Schedule one-on-one time with each of the siblings. By personalizing each relationship you strengthen your custody prospects
Busy parents with multiple children often think of their children as “the kids” — the two of them, or the three of them. Children always seem to exist in the plural. Who has “the kids” this weekend? Who’s watching “the kids”? What are “the kids” up to? The problem with thinking of the children as a collective is that they gradually lose their individual identities. You run the risk that the kids themselves will stop thinking of themselves as individuals.
To bolster your relationships with each of your children, stop occasionally to think of each of them individually. Schedule one-on-one time with each of them. Set up events, tasks, or activities that you do with only one of your children, and other events, tasks or activities that you do with the other one. While it is important to treat all children fairly and evenhandedly, and it may be necessary to think of “the kids” as a group in order to manage them appropriately from time to time, you should also set aside some private one-on-one time with each of the children. Perhaps you and your daughter are in charge of gardening–and joint project for just the two of you. Perhaps you and your son are painting a room and brainstorming other household improvements — a joint project for the two of you.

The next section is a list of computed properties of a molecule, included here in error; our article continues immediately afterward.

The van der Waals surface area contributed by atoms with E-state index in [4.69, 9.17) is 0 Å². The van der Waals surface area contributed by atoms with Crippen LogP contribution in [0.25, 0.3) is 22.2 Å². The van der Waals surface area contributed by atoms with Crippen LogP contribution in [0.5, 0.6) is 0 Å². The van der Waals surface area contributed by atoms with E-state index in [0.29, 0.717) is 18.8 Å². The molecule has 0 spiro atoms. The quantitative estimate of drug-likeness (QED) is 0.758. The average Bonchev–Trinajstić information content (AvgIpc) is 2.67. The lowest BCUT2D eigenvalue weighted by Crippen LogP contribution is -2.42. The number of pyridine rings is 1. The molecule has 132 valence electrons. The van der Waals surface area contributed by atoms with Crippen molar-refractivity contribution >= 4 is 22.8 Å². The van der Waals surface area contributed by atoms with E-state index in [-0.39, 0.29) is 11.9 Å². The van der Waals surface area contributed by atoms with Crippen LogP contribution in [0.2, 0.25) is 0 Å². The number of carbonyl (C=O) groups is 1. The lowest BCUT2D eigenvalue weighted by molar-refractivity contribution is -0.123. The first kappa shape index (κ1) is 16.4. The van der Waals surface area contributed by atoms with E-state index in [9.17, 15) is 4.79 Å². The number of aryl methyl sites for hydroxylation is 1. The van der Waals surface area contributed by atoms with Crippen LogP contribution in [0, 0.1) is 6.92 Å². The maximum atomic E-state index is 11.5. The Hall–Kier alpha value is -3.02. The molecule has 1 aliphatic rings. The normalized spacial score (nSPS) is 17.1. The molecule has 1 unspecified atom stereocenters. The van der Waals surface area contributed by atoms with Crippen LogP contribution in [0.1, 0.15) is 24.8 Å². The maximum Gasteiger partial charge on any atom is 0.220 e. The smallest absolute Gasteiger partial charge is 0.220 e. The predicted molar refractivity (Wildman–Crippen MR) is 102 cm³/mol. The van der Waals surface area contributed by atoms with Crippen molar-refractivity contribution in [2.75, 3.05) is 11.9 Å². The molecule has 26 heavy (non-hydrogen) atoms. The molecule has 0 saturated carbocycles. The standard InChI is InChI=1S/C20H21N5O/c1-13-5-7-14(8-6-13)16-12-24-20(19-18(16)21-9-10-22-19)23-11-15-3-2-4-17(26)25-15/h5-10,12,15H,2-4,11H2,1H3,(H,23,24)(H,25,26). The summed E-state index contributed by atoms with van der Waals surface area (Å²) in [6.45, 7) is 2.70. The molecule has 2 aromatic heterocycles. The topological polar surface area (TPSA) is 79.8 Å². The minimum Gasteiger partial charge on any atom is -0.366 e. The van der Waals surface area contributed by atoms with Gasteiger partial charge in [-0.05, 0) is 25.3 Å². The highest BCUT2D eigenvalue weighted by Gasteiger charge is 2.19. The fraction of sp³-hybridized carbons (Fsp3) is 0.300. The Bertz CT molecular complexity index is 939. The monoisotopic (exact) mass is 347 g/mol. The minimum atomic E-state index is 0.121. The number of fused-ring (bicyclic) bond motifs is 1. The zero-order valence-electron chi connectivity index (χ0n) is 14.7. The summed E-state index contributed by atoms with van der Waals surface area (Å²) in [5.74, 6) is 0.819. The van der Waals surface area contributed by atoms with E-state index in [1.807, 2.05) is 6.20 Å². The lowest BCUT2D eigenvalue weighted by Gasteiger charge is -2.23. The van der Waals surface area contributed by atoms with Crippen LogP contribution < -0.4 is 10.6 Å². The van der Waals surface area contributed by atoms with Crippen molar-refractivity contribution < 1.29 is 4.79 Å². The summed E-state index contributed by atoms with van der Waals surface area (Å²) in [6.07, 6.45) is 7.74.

Giving kids this special personal time with you strengthens the parent-child bond — one child at a time — and also let’s the children know that you value them as individuals to help with certain decisions and activities around the home. Better yet, the children may take some personal responsibility for their actions: Your daughter may see the garden at your home as her personal obligation; your son may become personally vested in the quality of the paint job and other household repairs. By making these connections, you are tightening the children’s connection to you and to your household. You are effectively ensuring that the children will tell custody evaluators and judges who interview them that they wish to remain living with you, at your home — their home.